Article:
After the long (and continuing) pandemic I decided to take a break from my work-life for the summer and focus on my personal values so that I can better align them with the next step of my career.
The summer was a relaxing one; bonding with my one year old son, biking around the lakes of the Twin Cities, and catching up on a stack of books that continues to grow unabated despite my best attempts. I was also able to reconnect with many of those who I have worked with over the years and get their trusted perspectives (while also enjoying some in-person together time post-vaccination).
After many cups of coffee, patio beers, and pavilion grill outs, what I have enjoyed most about my career has been a pendulum that swings between Leading high visibility and complex projects” and “Helping others grow professionally”.
While I have worked on many high visibility and impactful projects, some of my best memories come from my short stint at Genesys Works(GW). During my time with GW I connected with young professionals and helped them take their first steps into the business and technology world. Coming from a small family farm in rural Minnesota, I have personally experienced how a career in technology can change the trajectory of my own financial future and I was glad to play my small part helping others onto that path.
Working directly with these young professionals I also saw how financial systems are failing folks who might personally identify as coming from historically excluded groups. Consumer baking websites that only serve content in English is a challenge for First generation Americans who might feel more at ease making long term financial decisions if the web content was presented in their native tongue. Consumer banking that listed financial planners who don’t represent the community in which they were located. The list went on, and on. While many of the folks were able to successfully sign up or a checking account so that they could feel the joy of their first paycheck there were a few that came up to me afterwards, knowing that I was a professional who built these types of websites, and asked me why it was so difficult.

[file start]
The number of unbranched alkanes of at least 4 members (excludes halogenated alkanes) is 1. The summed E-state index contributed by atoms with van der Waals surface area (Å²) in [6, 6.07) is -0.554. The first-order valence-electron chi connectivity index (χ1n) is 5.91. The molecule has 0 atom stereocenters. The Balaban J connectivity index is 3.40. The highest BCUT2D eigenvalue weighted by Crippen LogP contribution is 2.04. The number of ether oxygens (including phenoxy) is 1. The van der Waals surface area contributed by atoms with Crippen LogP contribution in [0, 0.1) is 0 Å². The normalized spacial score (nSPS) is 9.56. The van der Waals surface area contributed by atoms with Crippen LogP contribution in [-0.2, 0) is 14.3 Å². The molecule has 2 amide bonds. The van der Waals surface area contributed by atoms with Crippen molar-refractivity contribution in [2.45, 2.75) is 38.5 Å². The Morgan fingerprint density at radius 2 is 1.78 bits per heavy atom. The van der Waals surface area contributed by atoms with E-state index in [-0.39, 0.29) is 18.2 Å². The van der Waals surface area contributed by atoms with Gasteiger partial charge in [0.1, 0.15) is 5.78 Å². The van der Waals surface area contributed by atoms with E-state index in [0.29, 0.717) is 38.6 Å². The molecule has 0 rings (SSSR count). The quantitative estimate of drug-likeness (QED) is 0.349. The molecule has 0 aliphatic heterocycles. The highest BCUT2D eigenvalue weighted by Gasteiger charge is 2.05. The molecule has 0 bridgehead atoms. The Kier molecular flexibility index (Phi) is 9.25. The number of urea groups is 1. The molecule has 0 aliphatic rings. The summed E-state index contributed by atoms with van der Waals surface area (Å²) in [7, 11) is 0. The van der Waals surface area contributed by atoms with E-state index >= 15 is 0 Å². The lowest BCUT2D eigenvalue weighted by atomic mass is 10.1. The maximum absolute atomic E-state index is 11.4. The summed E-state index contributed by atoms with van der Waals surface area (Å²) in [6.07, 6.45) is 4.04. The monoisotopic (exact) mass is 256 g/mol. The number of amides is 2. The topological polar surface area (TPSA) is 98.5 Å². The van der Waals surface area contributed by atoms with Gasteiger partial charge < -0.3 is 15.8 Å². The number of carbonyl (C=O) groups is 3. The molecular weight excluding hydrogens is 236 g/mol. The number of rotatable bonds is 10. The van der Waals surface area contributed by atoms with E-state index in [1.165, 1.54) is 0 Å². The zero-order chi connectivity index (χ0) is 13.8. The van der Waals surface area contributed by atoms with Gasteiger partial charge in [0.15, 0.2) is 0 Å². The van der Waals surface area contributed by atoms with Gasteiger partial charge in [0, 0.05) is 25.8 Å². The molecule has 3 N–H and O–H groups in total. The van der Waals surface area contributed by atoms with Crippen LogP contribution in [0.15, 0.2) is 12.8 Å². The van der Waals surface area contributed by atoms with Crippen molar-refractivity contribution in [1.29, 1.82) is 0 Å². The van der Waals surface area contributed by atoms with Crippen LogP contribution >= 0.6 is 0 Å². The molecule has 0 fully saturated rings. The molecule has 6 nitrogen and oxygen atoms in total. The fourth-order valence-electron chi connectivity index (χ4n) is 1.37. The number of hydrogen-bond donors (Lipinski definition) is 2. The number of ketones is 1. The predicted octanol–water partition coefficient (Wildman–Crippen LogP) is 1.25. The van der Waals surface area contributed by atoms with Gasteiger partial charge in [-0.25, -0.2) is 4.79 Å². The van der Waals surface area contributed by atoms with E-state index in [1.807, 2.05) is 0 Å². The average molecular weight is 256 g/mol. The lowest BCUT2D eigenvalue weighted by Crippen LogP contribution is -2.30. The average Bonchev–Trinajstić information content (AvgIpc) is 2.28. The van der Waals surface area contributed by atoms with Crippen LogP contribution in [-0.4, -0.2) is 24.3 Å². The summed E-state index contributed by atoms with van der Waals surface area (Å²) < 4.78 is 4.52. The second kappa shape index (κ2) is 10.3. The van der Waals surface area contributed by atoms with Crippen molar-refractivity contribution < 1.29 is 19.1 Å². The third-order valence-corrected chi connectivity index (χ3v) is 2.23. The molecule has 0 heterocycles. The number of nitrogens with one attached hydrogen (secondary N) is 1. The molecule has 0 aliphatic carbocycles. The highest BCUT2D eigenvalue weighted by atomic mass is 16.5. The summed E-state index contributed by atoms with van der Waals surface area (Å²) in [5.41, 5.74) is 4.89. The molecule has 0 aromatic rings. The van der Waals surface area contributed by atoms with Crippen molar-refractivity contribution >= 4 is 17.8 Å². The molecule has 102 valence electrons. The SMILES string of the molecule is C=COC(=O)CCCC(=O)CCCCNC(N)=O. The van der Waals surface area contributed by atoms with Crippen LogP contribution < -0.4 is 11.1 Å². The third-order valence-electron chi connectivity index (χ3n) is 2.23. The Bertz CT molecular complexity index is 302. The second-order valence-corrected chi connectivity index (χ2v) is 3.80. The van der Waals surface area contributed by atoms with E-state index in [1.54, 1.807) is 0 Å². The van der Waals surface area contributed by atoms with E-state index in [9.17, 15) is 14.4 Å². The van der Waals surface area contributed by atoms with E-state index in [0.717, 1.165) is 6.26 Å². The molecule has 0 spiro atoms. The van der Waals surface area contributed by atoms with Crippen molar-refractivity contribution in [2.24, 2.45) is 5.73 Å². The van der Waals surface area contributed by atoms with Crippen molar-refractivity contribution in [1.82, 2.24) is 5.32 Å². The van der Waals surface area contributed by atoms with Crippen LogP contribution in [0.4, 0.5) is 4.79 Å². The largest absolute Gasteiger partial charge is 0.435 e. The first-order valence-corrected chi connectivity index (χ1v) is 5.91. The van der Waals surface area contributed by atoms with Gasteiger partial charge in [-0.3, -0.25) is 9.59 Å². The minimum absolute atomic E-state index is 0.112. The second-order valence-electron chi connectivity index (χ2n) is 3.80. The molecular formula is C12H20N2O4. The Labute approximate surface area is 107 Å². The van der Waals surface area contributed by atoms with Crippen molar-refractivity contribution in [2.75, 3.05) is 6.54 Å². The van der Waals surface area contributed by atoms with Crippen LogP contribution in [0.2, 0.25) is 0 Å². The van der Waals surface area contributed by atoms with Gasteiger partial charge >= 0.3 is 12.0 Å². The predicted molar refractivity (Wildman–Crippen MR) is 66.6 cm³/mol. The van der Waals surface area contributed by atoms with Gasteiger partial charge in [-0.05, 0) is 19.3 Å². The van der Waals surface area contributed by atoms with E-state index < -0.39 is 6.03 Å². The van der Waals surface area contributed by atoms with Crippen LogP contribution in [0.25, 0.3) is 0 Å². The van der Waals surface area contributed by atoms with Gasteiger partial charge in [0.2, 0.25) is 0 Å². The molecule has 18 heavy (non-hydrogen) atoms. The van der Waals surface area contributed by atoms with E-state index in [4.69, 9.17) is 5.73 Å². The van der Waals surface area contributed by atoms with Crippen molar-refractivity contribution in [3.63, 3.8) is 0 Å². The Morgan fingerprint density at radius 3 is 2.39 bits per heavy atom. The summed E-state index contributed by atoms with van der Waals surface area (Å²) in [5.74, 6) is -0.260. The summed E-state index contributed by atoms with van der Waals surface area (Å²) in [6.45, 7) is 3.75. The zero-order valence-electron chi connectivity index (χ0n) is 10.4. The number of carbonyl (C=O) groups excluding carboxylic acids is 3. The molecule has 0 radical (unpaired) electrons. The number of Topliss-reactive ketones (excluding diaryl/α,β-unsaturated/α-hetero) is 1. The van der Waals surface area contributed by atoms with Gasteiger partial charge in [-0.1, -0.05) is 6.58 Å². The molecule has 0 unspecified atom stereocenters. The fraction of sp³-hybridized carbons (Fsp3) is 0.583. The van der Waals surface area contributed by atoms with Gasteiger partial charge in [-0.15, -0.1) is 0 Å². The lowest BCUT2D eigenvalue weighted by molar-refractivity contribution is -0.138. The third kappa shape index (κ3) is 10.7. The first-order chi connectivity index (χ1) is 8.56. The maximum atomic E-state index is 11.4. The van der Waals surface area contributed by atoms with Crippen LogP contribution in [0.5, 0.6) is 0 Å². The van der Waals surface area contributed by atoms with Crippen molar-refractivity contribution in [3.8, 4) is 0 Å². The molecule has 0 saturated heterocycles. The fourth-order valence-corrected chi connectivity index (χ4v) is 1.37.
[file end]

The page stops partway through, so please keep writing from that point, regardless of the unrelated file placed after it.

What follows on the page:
The five years since that transformative summer I have committed to becoming a better technologist and user-centered professional with a focus on always connecting with those we serve.
During my time with U.S. Bank I spent time learning with amazingly talented accessibility professionals and dove head first into making their highest profile websites exceed the Web Content Accessibility Guidelines for Super Bowl LII. During my time with the Federal Reserve Bank of Minneapolis and The Department of the Treasury I committed to ensuring that all of my projects that I started improved the lives of the public by transforming how government uses technology by designing with direct feedback from the american public so that we could modernize our websites and meet the expectations that were being elevated by the private sector.
I believe that everyone deserves access. I believe that everyone should have agency to live life unencumbered by technology. I believe the designed space should be continuously improved as our understanding of how people interact with technology change.
I believe that we as technologists and designers can, and should, do more.
I hope to bring my decade plus of experience and help guide the next generation of User Experience professionals. To help them create a future where digital services meet the demands and expectations of both customers and the public. Where websites are quick, easy, secure, and accessible and built on a foundation that is both aspirational in the long term and actionable in the short term. To help them learn marketable skills; so that they can feel confident in their careers, safe speaking up, and contribute to work that matters.